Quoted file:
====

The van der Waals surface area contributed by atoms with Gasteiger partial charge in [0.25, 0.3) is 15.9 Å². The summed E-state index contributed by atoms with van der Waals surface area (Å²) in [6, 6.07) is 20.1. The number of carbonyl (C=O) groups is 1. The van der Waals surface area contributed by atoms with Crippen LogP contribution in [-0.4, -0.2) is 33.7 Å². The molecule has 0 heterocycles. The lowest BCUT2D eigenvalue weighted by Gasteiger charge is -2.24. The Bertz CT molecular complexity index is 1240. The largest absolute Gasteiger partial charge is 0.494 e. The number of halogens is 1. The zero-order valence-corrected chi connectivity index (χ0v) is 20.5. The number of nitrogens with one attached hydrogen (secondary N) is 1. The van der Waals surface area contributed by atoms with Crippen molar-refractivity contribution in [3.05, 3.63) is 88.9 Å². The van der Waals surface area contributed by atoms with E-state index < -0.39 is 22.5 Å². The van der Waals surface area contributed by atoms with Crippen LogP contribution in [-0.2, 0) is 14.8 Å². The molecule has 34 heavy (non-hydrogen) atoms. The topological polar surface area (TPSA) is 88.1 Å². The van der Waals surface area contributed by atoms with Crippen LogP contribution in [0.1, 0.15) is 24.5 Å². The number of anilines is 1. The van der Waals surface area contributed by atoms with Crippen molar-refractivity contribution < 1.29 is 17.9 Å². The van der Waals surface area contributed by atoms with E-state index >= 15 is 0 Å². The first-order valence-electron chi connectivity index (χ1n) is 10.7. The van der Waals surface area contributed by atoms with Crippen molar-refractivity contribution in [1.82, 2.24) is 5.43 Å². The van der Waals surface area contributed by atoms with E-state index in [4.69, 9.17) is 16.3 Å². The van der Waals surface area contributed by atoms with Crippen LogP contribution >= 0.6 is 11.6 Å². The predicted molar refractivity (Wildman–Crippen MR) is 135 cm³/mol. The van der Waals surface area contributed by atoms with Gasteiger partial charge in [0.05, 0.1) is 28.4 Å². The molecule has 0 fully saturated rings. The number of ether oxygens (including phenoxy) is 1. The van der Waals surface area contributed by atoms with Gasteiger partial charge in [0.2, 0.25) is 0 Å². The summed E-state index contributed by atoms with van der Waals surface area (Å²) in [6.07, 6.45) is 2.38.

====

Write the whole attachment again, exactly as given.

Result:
The van der Waals surface area contributed by atoms with Gasteiger partial charge in [0.25, 0.3) is 15.9 Å². The summed E-state index contributed by atoms with van der Waals surface area (Å²) in [6, 6.07) is 20.1. The number of carbonyl (C=O) groups is 1. The van der Waals surface area contributed by atoms with Crippen LogP contribution in [-0.4, -0.2) is 33.7 Å². The molecule has 0 heterocycles. The lowest BCUT2D eigenvalue weighted by Gasteiger charge is -2.24. The Bertz CT molecular complexity index is 1240. The largest absolute Gasteiger partial charge is 0.494 e. The number of halogens is 1. The zero-order valence-corrected chi connectivity index (χ0v) is 20.5. The number of nitrogens with one attached hydrogen (secondary N) is 1. The van der Waals surface area contributed by atoms with Crippen molar-refractivity contribution in [3.05, 3.63) is 88.9 Å². The van der Waals surface area contributed by atoms with E-state index < -0.39 is 22.5 Å². The van der Waals surface area contributed by atoms with Crippen LogP contribution in [-0.2, 0) is 14.8 Å². The molecule has 34 heavy (non-hydrogen) atoms. The topological polar surface area (TPSA) is 88.1 Å². The van der Waals surface area contributed by atoms with Crippen LogP contribution in [0.1, 0.15) is 24.5 Å². The number of anilines is 1. The van der Waals surface area contributed by atoms with Crippen molar-refractivity contribution < 1.29 is 17.9 Å². The van der Waals surface area contributed by atoms with E-state index >= 15 is 0 Å². The first-order valence-electron chi connectivity index (χ1n) is 10.7. The van der Waals surface area contributed by atoms with Crippen molar-refractivity contribution in [1.82, 2.24) is 5.43 Å². The van der Waals surface area contributed by atoms with E-state index in [4.69, 9.17) is 16.3 Å². The van der Waals surface area contributed by atoms with Crippen LogP contribution >= 0.6 is 11.6 Å². The predicted molar refractivity (Wildman–Crippen MR) is 135 cm³/mol. The van der Waals surface area contributed by atoms with Gasteiger partial charge in [0.05, 0.1) is 28.4 Å². The molecule has 0 fully saturated rings. The number of ether oxygens (including phenoxy) is 1. The van der Waals surface area contributed by atoms with Gasteiger partial charge in [0.2, 0.25) is 0 Å². The summed E-state index contributed by atoms with van der Waals surface area (Å²) in [6.07, 6.45) is 2.38.